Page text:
Jun 2, 2011, 12:12 PM EST
Considering how well-documented Vancouver Canucks forward Alex Burrows‘ nibble was on Boston Bruins center Patrice Bergeron‘s hand, our initial instinct was to expect a one-game suspension. Jarkko Ruutu did receive a two-game suspension for biting Andrew Peters in a 2009 regular season game, after all. That being said, the NHL doesn’t exactly have a clear no-biting policy in its rulebook and this is the Stanley Cup finals we’re talking about, so maybe Burrows is safe to chomp away after all.
TSN’s Bob McKenzie reports that the league will probably have an informal meeting with Burrows about the incident but McKenzie said they probably won’t suspend him. McKenzie also notes that a decision should be made today, even though the NHL could have an opportunity to mull over their choice a bit longer since Game 2 won’t start until Saturday.
In the grand scheme of things, this isn’t a matter of earth-shattering importance. The Burrows bite didn’t leave Bergeron injured. It didn’t generate a goal for one of the team two teams either way. Instead it’s something of a “water cooler moment” to be shown alongside that stunning Raffi Torres game-winner. Here’s another chance to watch video footage of the bite.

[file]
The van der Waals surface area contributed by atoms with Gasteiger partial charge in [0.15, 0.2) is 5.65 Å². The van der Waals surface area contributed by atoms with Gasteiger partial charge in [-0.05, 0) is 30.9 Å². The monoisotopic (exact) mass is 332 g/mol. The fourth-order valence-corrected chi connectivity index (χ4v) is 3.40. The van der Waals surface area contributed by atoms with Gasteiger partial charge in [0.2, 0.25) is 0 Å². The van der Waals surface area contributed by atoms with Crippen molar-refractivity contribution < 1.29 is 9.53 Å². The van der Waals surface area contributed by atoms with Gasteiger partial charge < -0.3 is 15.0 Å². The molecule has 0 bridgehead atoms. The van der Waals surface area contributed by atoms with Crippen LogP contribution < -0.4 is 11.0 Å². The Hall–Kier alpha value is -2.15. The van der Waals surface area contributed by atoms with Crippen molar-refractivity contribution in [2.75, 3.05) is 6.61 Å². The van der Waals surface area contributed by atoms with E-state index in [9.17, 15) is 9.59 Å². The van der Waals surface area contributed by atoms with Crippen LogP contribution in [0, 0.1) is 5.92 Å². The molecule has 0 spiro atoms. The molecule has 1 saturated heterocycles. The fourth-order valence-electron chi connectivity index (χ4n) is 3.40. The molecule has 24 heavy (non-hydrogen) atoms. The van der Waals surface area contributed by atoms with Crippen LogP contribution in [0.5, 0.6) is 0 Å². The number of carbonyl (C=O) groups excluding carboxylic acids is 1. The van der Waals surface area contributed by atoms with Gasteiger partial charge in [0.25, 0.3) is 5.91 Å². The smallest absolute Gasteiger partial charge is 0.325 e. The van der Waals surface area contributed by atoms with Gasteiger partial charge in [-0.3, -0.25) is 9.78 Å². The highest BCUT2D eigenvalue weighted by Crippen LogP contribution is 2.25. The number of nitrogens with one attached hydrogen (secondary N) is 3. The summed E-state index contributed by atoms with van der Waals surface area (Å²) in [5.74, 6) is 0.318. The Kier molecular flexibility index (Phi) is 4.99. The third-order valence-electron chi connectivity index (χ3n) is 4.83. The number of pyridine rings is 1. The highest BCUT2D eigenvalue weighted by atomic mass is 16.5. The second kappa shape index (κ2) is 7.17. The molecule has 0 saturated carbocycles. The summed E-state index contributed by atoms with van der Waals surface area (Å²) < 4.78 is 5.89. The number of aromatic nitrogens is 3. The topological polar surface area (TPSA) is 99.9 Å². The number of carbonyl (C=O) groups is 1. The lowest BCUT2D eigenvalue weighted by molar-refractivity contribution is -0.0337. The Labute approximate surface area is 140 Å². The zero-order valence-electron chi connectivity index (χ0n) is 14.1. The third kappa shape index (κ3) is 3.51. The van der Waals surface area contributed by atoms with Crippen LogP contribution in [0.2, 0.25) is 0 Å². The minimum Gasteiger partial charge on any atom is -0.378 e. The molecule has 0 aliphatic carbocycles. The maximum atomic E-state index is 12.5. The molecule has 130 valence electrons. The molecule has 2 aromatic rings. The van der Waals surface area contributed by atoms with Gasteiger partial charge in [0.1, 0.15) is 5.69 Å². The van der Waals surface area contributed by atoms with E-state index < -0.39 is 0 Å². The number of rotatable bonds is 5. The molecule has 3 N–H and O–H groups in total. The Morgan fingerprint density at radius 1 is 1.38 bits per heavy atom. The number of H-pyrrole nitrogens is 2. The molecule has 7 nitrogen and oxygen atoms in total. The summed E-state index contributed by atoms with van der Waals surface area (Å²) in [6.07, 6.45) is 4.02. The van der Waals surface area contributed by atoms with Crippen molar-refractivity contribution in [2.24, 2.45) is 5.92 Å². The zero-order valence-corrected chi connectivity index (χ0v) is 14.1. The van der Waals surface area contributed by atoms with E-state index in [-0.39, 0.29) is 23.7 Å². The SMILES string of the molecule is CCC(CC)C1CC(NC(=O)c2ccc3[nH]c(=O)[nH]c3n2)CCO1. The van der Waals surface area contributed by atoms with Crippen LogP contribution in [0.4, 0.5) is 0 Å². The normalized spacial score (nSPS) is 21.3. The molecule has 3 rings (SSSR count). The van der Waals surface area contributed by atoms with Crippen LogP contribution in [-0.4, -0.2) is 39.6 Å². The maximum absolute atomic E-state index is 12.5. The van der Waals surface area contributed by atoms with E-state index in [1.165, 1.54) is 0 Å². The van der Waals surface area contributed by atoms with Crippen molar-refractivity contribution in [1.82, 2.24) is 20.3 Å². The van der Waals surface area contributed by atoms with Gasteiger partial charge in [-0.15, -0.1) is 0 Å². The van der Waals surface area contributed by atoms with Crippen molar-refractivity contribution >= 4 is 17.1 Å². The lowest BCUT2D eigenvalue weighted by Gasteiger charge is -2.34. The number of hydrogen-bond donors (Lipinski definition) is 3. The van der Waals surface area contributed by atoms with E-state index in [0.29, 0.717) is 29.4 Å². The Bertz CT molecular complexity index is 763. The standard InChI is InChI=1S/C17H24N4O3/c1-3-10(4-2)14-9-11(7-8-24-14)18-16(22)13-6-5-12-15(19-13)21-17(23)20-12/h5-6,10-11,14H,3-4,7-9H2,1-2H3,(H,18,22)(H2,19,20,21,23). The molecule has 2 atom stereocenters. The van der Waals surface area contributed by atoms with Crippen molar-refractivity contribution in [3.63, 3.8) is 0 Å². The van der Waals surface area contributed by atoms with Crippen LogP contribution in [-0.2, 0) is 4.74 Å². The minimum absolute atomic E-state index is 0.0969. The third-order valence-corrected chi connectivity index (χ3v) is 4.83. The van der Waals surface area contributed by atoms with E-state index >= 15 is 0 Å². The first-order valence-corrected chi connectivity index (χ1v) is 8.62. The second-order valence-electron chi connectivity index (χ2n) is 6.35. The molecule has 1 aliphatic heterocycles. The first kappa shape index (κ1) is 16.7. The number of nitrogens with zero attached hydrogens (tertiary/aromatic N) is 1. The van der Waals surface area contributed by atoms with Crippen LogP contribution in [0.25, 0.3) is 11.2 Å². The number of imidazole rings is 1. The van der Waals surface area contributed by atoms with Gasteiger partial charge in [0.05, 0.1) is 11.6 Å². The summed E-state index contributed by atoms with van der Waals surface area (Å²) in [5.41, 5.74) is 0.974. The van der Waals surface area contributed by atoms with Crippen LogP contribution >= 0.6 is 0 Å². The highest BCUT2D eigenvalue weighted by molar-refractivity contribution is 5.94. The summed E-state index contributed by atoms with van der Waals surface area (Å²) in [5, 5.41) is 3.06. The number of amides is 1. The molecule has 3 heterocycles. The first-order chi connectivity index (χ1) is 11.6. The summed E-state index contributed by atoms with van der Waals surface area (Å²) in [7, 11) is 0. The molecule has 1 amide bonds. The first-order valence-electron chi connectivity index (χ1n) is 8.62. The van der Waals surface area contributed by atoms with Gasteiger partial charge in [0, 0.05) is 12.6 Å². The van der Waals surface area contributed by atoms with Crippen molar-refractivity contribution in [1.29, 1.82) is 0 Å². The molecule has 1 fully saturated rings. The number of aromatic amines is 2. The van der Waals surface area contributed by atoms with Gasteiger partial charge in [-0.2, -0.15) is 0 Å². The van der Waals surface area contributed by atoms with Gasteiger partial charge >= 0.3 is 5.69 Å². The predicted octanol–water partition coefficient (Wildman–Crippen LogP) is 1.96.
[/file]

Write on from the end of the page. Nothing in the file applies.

Cam Cole of the Vancouver Sun was particularly bugged (and bemused) by the talk of a suspension on Burrows.
Come on, Patrice Bergeron.
It’s a man’s game. Get a tetanus shot, and move on.
Maybe Alex Burrows had no idea that was your finger in his mouth — it was a 5 o’clock game, the eating patterns were off a little, and he was hungry. Maybe he thought it was some sort of hors d’oeuvre, like a cocktail wiener.
And anyway, what was your finger doing in his mouth in the first place?
There the two of you were, a couple of nice francophone lads giving it to each other verbally in your first language, with linesman Pierre Racicot taking notes and trying to keep you from eye-gouging each other while you were facewashing and exchanging unpleasantries after the clock ran out on the first period of the Stanley Cup Final.
All good, clean fun for the whole family, and now this ugly accusation has come up, and the soon-to-be-ex National Hockey League minister of injustice, Colin Campbell, isn’t even able to rule on it because his boy Gregory plays for Boston.
What do you think, then? Should Burrows receive a fine and/or suspension for that silly move or should we all just move on? Let us know in the poll below.
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